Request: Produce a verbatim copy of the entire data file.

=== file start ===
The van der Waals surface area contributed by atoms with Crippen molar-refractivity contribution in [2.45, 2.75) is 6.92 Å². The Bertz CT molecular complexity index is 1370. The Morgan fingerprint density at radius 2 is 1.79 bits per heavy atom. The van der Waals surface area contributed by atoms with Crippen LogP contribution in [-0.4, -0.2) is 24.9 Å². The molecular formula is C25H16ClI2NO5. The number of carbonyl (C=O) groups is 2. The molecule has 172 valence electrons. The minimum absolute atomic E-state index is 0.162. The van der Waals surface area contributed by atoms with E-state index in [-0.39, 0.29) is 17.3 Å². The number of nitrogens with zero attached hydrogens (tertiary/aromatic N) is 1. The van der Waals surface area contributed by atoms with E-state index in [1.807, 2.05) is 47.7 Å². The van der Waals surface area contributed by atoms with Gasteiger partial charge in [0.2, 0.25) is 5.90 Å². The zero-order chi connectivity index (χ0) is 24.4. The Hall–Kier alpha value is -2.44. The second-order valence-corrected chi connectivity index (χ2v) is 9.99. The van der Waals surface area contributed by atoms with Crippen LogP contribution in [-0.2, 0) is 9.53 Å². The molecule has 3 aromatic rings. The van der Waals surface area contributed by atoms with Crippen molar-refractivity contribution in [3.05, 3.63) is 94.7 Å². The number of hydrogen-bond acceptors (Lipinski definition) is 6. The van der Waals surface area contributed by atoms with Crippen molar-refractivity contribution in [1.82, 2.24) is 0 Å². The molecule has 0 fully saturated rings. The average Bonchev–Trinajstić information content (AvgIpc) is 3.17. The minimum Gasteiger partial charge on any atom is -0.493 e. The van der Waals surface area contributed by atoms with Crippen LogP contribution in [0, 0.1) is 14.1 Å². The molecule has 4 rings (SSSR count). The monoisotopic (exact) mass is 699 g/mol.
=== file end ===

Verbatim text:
The van der Waals surface area contributed by atoms with Crippen molar-refractivity contribution in [2.45, 2.75) is 6.92 Å². The Bertz CT molecular complexity index is 1370. The Morgan fingerprint density at radius 2 is 1.79 bits per heavy atom. The van der Waals surface area contributed by atoms with Crippen LogP contribution in [-0.4, -0.2) is 24.9 Å². The molecular formula is C25H16ClI2NO5. The number of carbonyl (C=O) groups is 2. The molecule has 172 valence electrons. The minimum absolute atomic E-state index is 0.162. The van der Waals surface area contributed by atoms with E-state index in [-0.39, 0.29) is 17.3 Å². The number of nitrogens with zero attached hydrogens (tertiary/aromatic N) is 1. The van der Waals surface area contributed by atoms with E-state index in [1.807, 2.05) is 47.7 Å². The van der Waals surface area contributed by atoms with Gasteiger partial charge in [0.2, 0.25) is 5.90 Å². The zero-order chi connectivity index (χ0) is 24.4. The Hall–Kier alpha value is -2.44. The second-order valence-corrected chi connectivity index (χ2v) is 9.99. The van der Waals surface area contributed by atoms with Crippen LogP contribution in [-0.2, 0) is 9.53 Å². The molecule has 3 aromatic rings. The van der Waals surface area contributed by atoms with Crippen molar-refractivity contribution in [3.05, 3.63) is 94.7 Å². The number of hydrogen-bond acceptors (Lipinski definition) is 6. The van der Waals surface area contributed by atoms with Crippen molar-refractivity contribution in [1.82, 2.24) is 0 Å². The molecule has 0 fully saturated rings. The average Bonchev–Trinajstić information content (AvgIpc) is 3.17. The minimum Gasteiger partial charge on any atom is -0.493 e. The van der Waals surface area contributed by atoms with Crippen LogP contribution in [0, 0.1) is 14.1 Å². The molecule has 4 rings (SSSR count). The monoisotopic (exact) mass is 699 g/mol.